Plurality of Israelis favor new coalition government, but don’t think it will last

Naftali Bennett, Yair Lapid. Photos: El'ad Guttman, Sraya Diamant - Flash 90.

Most Israelis are opposed to the inclusion of Islamist Ra’am party in the government.

Among the general Israeli public, 46 percent of people indicated they prefer the option of a Bennett-Lapid government, over a fifth round of elections.

Of those asked 38 percent highlighted that they would rather vote again in September than accept a government formed by Yamina’s Naftali Bennett and Yesh Atid’s Yair Lapid.

In polling conducted on behalf of Channel 12, a representative sample of the Israeli public aged 18 and above were asked a variety of questions on the country’s current political situation.

On the chances of survival for the “government of change,” the public was not optimistic: 42 percent said that they expected it to be sworn in but not last long, and 16 percent indicated they didn’t expect it to even reach swearing-in. Only 24 percent of respondents indicated they felt it could go the distance.

Respondents split predictably right and left with their preference regarding Lapid/Bennett or another election.

Those who defined themselves as rightwing leaned 32 percent toward the new government, with 55 percent indicating another round of elections. This compared to center-left voters who backed the Lapid-Bennett coalition by 72 percent, with only 14 percent indicating they preferred elections again.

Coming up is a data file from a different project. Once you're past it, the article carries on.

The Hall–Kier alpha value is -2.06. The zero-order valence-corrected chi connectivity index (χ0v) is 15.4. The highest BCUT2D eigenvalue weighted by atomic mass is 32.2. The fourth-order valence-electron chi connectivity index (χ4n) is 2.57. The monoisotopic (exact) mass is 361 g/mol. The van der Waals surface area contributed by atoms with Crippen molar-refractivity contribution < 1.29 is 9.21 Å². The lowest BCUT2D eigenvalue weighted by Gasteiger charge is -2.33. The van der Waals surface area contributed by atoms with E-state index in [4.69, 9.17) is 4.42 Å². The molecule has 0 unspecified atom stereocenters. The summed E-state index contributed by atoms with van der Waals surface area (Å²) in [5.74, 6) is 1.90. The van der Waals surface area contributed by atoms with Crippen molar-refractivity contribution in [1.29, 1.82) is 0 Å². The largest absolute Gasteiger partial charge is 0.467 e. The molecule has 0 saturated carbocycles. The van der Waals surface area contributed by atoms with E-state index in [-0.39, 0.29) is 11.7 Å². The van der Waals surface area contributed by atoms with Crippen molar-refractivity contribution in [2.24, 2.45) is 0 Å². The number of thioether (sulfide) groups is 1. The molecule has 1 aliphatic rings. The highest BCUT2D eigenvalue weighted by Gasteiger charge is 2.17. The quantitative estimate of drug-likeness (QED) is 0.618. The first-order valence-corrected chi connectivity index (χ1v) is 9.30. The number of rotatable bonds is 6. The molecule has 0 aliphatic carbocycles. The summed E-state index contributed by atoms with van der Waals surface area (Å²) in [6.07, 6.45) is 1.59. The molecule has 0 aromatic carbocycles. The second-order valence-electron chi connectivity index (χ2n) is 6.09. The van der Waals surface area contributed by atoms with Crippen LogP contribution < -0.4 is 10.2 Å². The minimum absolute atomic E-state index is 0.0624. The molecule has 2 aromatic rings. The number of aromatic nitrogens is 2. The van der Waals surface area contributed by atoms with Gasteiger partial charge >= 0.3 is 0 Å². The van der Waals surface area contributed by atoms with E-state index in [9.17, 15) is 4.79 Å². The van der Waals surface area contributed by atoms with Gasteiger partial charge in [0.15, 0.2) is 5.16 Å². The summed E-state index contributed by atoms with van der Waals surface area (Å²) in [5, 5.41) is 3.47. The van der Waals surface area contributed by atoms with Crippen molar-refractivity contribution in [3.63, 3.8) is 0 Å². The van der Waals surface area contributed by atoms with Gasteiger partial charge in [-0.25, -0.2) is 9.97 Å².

Participants in the poll were also asked to indicate whom they trusted more: Bennett who said this week that there was no route to a purely rightwing government; or Prime Minister Benjamin Netanyahu who said that his rival had deceived the public and was pushing for a leftwing government out of a desire to become prime minister.

Of those asked, 44 percent said they trusted Bennett on this issue more, 35 believed Netanyahu, and 21 percent responded that they did not know.

With regards to who was to blame for the failure of the right bloc to form a coalition government, 41 percent indicated that Netanyahu was the chief culprit, 24 percent blamed Bennett, and 12 percent pointed the finger at Religious Zionism head Bezalel Smotrich.

An additional six percent indicated another politician was at fault and 17 percent said that they did not know.

The polling also showed that a near majority of the Israeli public does not support the inclusion of the Islamist Ra’am party in the government – a historic first for an Israeli Arab party – with 48 percent opposed, versus 40 percent in favor.

(i24 News).


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